Figure 7Effect of biennial fire season on woody vertical profile structure with unburnt treatment in green, early season biennial in blue, and late season biennial in red. (a) Dots and error bars represent the mean and 95 % confidence interval for the 30 m × 30 m subplots (n=18). Some returns from lower height classes may have arisen from herbaceous material. (b) Pairwise comparison of differences in means on a per height class basis. U–L2 is unburnt vs. late season biennial, U–E2 is unburnt vs. early season biennial, and L2–E2 is late season vs. early season biennial. p values are shaded with values <0.05 in red.

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4 Discussion
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Airborne lidar provided direct measures of canopy cover and height distribution, and the derived metrics successfully predicted field-based estimates of above-ground biomass. The synoptic view that airborne lidar provided enabled us to map changes in biomass under different fire regimes, in addition to exploring differences in vegetation vertical profiles across the full expanse of the fire experiment.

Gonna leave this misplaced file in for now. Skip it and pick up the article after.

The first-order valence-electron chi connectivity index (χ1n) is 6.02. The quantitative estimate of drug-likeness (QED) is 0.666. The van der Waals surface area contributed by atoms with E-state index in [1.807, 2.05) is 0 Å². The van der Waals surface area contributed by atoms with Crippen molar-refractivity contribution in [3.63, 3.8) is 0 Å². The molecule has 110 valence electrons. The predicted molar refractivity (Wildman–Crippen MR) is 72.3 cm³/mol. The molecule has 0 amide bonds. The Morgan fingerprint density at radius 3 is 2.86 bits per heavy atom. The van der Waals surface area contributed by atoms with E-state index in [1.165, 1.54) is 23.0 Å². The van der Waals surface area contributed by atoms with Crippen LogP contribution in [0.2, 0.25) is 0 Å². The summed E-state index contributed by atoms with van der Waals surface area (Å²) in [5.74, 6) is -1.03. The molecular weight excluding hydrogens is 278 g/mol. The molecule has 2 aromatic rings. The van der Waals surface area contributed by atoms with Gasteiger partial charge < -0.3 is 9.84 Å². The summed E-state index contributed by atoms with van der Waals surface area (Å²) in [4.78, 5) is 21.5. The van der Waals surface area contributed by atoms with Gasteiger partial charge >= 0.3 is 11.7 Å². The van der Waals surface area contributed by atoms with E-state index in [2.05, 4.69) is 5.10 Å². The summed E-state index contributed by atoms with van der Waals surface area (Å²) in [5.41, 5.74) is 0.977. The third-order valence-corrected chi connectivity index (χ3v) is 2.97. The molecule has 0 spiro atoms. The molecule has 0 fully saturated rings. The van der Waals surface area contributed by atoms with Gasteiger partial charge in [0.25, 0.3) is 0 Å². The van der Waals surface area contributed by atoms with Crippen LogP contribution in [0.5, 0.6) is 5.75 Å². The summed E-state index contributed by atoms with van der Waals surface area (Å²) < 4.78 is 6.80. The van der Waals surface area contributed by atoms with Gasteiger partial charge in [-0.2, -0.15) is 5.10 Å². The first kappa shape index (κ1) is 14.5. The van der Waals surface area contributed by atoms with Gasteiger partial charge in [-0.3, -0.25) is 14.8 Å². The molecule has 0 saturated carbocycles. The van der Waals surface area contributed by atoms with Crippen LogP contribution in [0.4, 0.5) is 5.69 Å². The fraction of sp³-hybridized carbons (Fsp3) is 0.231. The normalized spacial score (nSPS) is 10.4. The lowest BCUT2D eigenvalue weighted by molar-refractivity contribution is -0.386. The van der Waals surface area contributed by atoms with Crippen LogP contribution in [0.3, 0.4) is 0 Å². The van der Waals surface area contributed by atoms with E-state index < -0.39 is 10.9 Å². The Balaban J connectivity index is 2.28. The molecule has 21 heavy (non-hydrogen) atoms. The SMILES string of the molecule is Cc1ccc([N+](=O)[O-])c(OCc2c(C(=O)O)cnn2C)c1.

4.1 Carbon storage consequences of altered fire regimes

A total of 10 years of experimental burning imparted large structural differences in woody canopy across the plots of the Territory Wildlife Park fire experiment. Fire effects were most pronounced at the extremes of the experimental spectrum, with the highest cover and biomass occurring under complete fire exclusion and the lowest values of woody canopy structure obtained under biennial late season burning. The directionality of these trends was persistent across the underlying gradient of increasing soil depth and moisture, but the magnitude and slope of the effects was greater in the A and B blocks with shallower, drier soils (Fig. 5). The lower magnitude of carbon reduction in the lower-lying C block likely stems from the sparse herbaceous cover in these plots, which results in patchy, low-intensity fires.

Recent research into woody biomass trends in the region (from long-term field monitoring plots) indicate that woody biomass has been relatively stable over decadal periods, with minor evidence of woody thickening, and that biomass is negatively correlated with fire frequency (Murphy et al.2013). However, as Fensham et al. (2017) note, a key finding emerging from that regional study was that the observed decreases in tree biomass following severe fires were not driven by mortality of individual trees, but rather by decreases in the rates of biomass accumulation of surviving trees. We do not have repeated individual tree data in our study to directly corroborate this finding, but the patterns of reduced cover throughout the height profile do suggest mortality and the consumption of trees by fire, rather than just reduction in growth rates.